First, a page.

eLetters

808 e-Letters

  • Editor's Note

    Since publication, BMJ Open has received queries relating to the ethical approval statement in the article along with the reference number provided. We have asked the University of Bristol to investigate the accuracy of the statement and to confirm that the correct approval processes were followed. We are also in contact with the Health Research Authority, who are investigating the project.

    Once we have clarification of the ethical approval process, we will post an update.

  • Antivirals for ILI

    This is a useful study. The participants may not be aware that viruses like cytomegalovirus (CMV) interfere with both influenza vaccination and the immune response to influenza infection especially in the elderly. There is also some evidence that influenza may be interacting with outbreaks of an unknown agent (perhaps CMV?). See relevant references in the sections dealing with deaths and medical admissions and roles for CMV in human health at http://www.hcaf.biz/2010/Publications_Full.pdf

    I hope this is helpful to the study.

  • Women’s prepregnancy lipid levels and number of children: a Norwegian prospective population-based cohort study

    Dear authors,
    Recently, the work “Women’s prepregnancy lipid levels and number of children: a Norwegian prospective population-based cohort study” [1] was published in BMJ Open, it aims to study prepregnancy serum lipid levels and the association with the number of children. First, as part of the BMJ Open audiences, we thank for the work was presented to us. But, we think there are some problems on the tables of this study. When we firstly learn scientific knowledge, and the professor will tell us some rules on table and figure in scientific paper, and one of the most important is that table and figure should be “stand-alone” [2], that is, all important information should be presented, including table, figure, title, legend and footnotes etc. We found, although the “BMI” was given measurement unit as “kilogram/ (height in meters)2” in the text, but we did not find it in all of tables. In order to regulate writing rules, we raised the question.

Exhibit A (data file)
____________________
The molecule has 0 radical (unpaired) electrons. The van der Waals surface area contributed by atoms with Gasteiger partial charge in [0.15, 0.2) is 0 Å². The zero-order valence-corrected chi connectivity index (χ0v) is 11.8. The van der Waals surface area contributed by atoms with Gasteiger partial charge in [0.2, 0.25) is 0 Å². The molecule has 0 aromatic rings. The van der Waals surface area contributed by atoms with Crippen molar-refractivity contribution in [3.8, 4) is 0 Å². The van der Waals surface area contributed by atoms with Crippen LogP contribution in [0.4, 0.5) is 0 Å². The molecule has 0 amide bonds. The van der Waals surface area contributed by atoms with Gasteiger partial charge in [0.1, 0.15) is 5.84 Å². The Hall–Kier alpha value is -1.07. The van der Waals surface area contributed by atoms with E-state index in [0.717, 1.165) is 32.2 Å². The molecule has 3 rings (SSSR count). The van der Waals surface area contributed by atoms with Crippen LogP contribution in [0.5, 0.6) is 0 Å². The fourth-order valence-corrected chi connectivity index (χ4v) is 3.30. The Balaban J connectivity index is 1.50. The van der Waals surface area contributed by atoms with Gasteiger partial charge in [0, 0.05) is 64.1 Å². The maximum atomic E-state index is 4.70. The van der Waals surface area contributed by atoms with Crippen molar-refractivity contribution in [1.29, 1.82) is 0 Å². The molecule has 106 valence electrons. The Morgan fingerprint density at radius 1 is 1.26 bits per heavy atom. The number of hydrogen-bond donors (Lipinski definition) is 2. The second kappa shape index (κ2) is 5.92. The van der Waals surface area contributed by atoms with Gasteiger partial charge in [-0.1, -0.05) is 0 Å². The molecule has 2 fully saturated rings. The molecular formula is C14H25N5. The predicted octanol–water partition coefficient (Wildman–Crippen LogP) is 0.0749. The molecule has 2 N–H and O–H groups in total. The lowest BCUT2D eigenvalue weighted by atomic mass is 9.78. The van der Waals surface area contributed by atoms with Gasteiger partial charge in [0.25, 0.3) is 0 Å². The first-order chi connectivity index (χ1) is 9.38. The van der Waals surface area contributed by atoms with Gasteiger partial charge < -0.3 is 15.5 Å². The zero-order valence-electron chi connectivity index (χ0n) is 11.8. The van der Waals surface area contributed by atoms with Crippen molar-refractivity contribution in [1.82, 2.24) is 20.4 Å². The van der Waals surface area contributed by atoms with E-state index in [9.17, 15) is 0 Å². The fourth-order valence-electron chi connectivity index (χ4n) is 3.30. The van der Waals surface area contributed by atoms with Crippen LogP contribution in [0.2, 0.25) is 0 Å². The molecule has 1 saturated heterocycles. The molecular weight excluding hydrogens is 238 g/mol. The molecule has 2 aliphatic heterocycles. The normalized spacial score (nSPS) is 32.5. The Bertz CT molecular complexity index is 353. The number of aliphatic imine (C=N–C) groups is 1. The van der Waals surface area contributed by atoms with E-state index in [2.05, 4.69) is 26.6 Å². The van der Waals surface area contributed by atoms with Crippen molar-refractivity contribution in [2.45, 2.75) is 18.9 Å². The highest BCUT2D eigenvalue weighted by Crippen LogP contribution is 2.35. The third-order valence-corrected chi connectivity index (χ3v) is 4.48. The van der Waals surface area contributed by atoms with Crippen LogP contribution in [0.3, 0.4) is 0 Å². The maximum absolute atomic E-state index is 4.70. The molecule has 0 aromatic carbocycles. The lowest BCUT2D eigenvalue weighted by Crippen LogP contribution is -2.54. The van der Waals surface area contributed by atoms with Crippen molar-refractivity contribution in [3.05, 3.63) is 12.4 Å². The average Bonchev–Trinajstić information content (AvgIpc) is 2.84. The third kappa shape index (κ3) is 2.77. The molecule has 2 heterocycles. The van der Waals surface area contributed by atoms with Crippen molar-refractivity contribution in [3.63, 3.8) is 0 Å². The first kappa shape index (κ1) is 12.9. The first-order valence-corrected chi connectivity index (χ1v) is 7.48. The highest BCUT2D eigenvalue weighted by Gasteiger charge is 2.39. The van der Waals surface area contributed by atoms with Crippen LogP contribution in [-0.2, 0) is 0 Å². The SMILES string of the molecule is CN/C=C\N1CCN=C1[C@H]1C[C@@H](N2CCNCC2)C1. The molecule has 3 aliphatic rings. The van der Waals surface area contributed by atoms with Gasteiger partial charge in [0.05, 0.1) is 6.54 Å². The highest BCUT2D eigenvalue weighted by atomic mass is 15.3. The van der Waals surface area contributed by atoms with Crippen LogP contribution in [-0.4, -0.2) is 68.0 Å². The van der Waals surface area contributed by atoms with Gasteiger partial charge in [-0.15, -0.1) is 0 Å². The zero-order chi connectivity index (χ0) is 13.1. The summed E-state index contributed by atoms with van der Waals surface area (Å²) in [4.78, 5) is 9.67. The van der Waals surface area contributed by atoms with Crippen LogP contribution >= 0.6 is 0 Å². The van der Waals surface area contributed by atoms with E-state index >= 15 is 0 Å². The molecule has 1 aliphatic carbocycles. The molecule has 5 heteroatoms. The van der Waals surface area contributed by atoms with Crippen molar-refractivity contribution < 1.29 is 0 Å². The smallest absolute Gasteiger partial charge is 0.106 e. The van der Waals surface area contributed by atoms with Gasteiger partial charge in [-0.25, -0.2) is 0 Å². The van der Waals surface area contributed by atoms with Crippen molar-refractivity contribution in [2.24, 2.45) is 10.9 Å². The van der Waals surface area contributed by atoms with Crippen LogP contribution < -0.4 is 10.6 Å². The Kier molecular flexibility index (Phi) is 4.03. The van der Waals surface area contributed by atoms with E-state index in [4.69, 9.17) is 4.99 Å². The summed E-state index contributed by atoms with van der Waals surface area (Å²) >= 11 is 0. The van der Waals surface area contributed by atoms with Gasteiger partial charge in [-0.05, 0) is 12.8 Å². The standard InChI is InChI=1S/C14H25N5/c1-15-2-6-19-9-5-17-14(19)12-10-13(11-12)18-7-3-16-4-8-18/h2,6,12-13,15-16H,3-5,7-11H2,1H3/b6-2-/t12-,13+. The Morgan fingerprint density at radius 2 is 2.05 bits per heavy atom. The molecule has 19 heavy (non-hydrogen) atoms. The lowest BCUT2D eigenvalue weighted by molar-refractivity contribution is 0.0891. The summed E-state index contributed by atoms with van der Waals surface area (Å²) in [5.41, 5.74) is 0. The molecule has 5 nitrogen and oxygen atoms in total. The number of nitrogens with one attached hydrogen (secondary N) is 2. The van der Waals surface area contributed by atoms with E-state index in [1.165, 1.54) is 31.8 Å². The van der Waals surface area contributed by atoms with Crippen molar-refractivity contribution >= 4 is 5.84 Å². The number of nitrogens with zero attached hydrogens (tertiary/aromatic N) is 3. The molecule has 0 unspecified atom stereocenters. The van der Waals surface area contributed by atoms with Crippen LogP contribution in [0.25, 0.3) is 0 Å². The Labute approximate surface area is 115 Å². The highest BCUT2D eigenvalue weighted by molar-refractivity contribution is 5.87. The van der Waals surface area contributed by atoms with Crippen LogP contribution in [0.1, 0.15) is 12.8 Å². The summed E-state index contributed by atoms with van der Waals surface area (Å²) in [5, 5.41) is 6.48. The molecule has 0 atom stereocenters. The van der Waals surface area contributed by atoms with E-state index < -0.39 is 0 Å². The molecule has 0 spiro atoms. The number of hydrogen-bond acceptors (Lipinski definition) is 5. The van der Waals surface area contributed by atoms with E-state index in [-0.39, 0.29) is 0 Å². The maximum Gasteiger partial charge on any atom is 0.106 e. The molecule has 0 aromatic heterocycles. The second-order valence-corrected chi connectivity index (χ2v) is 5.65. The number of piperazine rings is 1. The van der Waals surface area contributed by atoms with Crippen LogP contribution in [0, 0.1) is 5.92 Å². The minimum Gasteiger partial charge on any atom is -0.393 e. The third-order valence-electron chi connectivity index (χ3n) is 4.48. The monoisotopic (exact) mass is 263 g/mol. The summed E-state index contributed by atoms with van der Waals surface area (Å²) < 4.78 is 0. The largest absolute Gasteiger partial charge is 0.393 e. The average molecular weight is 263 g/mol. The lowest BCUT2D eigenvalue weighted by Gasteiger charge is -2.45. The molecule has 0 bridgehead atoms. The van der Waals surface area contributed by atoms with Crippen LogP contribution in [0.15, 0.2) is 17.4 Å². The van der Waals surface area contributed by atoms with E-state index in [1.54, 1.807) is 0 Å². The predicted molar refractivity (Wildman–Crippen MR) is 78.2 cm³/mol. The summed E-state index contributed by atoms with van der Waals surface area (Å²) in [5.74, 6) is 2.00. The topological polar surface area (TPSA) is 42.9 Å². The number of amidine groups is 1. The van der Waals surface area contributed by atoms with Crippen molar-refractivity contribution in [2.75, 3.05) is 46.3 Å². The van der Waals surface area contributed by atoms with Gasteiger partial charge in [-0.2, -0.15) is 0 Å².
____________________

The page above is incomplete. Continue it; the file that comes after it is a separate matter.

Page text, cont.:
Conflicts of interest
    We declare that we have no conflicts of interest.
    Reference
    1. Pirnat A, DeRoo LA, Skjaerven R, et al. Women's prepregnancy lipid levels and number of children: a Norwegian prospective population-based cohort study. BMJ open 2018;8(6): e021188.
    2. Cargill M, O'Connor P. Writing Scientific Research Articles: Strategy and Steps [M] Writing Scientific Research Articles. Wiley John + Sons, 2013:1018.

  • Identifying people with deteriorating health in Scotland for anticipatory care planning

    This is another valuable study using the Scottish public health datasets. It confirms an unplanned hospital admission as an important indicator of deteriorating health that should prompt a review of the patient's overall health and plan of care. Such admissions are key triggers to help identify people whose declining health might otherwise have not been recognised. In our validation study of the SPICT (Supportive and Palliative Care Indicators Tool) in a Scottish acute hospital, unplanned admission was a frequent general indicator.

    We would like to clarify that the Surprise Question is not part of the SPICT tool although some people use both tools. In Scotland, we have now adopted anticipatory care planning as a broader, person-held approach to future care planning and are increasingly moving away from the ‘prognostic paralysis’ associated with considering people for an integrated ‘palliative care approach’ only once they are thought to be in the last year of life.

    Scottish Anticipatory Care Planning Programme: https://ihub.scot/anticipatory-care-planning-toolkit/
    Highet G, Crawford D, Murray SA, Boyd K. Development and evaluation of the Supportive and Palliative Care Indicators Tool (SPICT): a mixed-methods study. (Development & evaluation of SPICT) BMJ Support Palliat Care Published Online First: 25 July 2013 doi:10.1136/bmjspcare-2013-000488.

  • Continuity of Care : What Patients Want

    Patients have long known the benefits to their well being of seeing the same doctor . GPs have described the relevance of continuity in academic studies. The benefits are described in literature (see Berger A Fortunate Man). The current organisation of and future plans envisaged for general practice by policy makers make it increasingly difficult for patients to receive continuity.Fewer GPs work with a personal list, the practise provides the continuity.
    The research by Pereira Gray et al is the first study to give hard evidence that where used by doctors, continuity of cares associated with lower mortality rates. N.A.P.P. representing millions of UK patients in general practice, welcomes this research and hopes it can be replicated in other work.